Seriously, you won’t believe some of these mechanical engineering bodges. You’ll be intrigued, flabbergasted and horrified in equal measures at these bodges that ended in catastrophe.
1. Titanic (1912)
Everyone knows that the maiden voyage of the Titanic didn’t go quite as planned.
The captain was blamed for poor navigation and traveling at a speed too high for the treacherous seas (under pressure to make the trans-Atlantic crossing as quickly as possible). Also, there weren’t enough lifeboats to go around causing significant loss of life. However, new evidence has come to light in recent years that points the finger at some pretty serious mechanical engineering bodges.
Firstly, 48 rivets from the hull of the Titanic were recently recovered from the wreck. After testing, it was discovered that the rivets were made of low-quality iron, meaning they would have fallen apart upon impact. When you consider that there were over 3 million rivets that held the ship together, this was a pretty monumental engineering failure. It’s believed that the contractors went for the inferior iron as it was cheaper and more plentiful.
Secondly, the 16 major watertight compartments that made up the keel of the ship, weren’t correctly designed. Instead of being completely sealed around the edges, they were only sealed horizontally, meaning water could rise up through the ceiling. This engineering bodge potentially made the difference between the ship sinking or staying afloat until assistance could arrive.
2. Challenger disaster (1986)
A fire engulfed the challenger just 73 seconds after blast off from the Kennedy Space Centre in Florida, causing a fatal explosion that killed all 7 crew members. It shocked onlookers and people at home watching it on the evening news. Although NASA had lost astronauts in prior missions, this was the first time they had lost an entire rocket and crew. It changed the way NASA does things to this day.
The cause of the fire was a leaky O-ring seal on one of the rocket boosters, meaning hot gas escaped, damaging surrounding equipment. Engineering reports prior to the launch had raised concerns about the O-ring and its weakness in cold temperatures. The day of the launch saw temperatures of 36oF (2oC), which contributed to the failure.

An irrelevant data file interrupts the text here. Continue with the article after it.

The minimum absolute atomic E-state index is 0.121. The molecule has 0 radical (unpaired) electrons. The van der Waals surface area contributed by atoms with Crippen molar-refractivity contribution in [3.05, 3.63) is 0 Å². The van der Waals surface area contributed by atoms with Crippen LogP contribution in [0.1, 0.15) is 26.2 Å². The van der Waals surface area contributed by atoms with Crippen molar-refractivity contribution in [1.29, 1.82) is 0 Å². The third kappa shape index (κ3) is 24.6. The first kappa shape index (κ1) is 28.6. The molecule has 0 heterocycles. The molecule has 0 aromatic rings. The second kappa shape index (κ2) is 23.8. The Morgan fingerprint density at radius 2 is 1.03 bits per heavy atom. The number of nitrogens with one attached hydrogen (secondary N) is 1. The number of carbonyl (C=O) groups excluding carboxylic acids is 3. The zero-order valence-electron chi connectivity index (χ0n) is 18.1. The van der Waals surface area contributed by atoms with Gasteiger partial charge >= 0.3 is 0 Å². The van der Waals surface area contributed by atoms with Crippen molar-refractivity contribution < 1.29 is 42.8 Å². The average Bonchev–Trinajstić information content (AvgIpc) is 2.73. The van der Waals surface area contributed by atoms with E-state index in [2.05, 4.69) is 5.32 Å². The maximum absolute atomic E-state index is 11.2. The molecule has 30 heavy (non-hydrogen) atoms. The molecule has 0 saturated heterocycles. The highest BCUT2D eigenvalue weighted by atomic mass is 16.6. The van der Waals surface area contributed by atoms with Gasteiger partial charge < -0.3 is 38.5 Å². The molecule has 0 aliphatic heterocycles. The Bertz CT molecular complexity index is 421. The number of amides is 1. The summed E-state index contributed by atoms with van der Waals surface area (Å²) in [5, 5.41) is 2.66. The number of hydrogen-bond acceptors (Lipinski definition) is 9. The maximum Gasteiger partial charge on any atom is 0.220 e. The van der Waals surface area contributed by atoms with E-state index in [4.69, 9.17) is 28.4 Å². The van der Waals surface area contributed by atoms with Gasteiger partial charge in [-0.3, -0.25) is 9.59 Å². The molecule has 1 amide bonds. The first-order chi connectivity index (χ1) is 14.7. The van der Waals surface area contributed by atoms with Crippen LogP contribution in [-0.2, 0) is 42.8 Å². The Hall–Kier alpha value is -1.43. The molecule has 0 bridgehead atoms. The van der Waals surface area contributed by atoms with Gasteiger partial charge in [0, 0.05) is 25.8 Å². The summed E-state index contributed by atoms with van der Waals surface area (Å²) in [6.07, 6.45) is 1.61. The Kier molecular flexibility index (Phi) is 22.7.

Engineering bodges can unfortunately be fatal. As a result of this one, NASA reviewed their engineering designs, and every single component was re-certified and tested. Also, the decision-making process for space shuttle launches was overhauled, ensuring that critical advice is taken into account.
3. Ford Pinto (1971-76)
When it comes to engineering bodges, the Pinto proved to be a disaster for Ford that ended up with them doing a mass recall, but not until serious injuries and even deaths had occurred. The Ford Pinto is a tale of both bad engineering and corporate greed that led to unnecessary suffering.
Flaws in the engineering were highlighted early on. During crash testing at low speeds, the fuel lines would tear away from the tank itself, causing fuel to leak out. Also, bolts holding brackets near the rear axle were prone to puncturing the tank. These flaws increased the chances of a catastrophic explosion in the event of an accident.
The planned release of the Pinto was at the height of the Japanese car boom, and Ford needed to release attractive small cars to compete. Ford did a cost-benefit analysis to weigh up the cost of changing the design and fixing production against the cost of potential lawsuits and decided to go ahead with production.
It was a public relations disaster for Ford as all Pintos were recalled and safety-upgraded in 1978, seriously damaging their reputation.
4. Qinghe Special Steel Corporation disaster (2007)
32 people died when a ladle transporting molten steel came loose from an overhead rail in a Chinese steel factory. The Chinese authorities ordered an immediate investigation. The report revealed that a standard hoist had been used to lift the ladle, rather than a specialised one designed to cope with the demands of steel manufacture.
The report also concluded that the company had ignored safety considerations by maintaining a chaotic workplace. They also said that the company had failed to keep up with growing demand for steel, and had cut corners with safety to try and increase production.
5. Columbia disaster (2003)
Once again, NASA’s engineering protocols came under scrutiny after the Columbia disintegrated upon its return to Earth’s atmosphere. A consequent investigation found that a piece of foam had become detached from the shuttle’s fuel tank, catastrophically damaging the wing.
The report also revealed that NASA had been aware of the issue with the foam breaking off for many years, but had failed to act on it.
As a result, 7 crew members lost their lives. The board was scathing in its report on the culture of NASA at the time saying there was a “reliance on past success as a substitute for sound engineering practices”.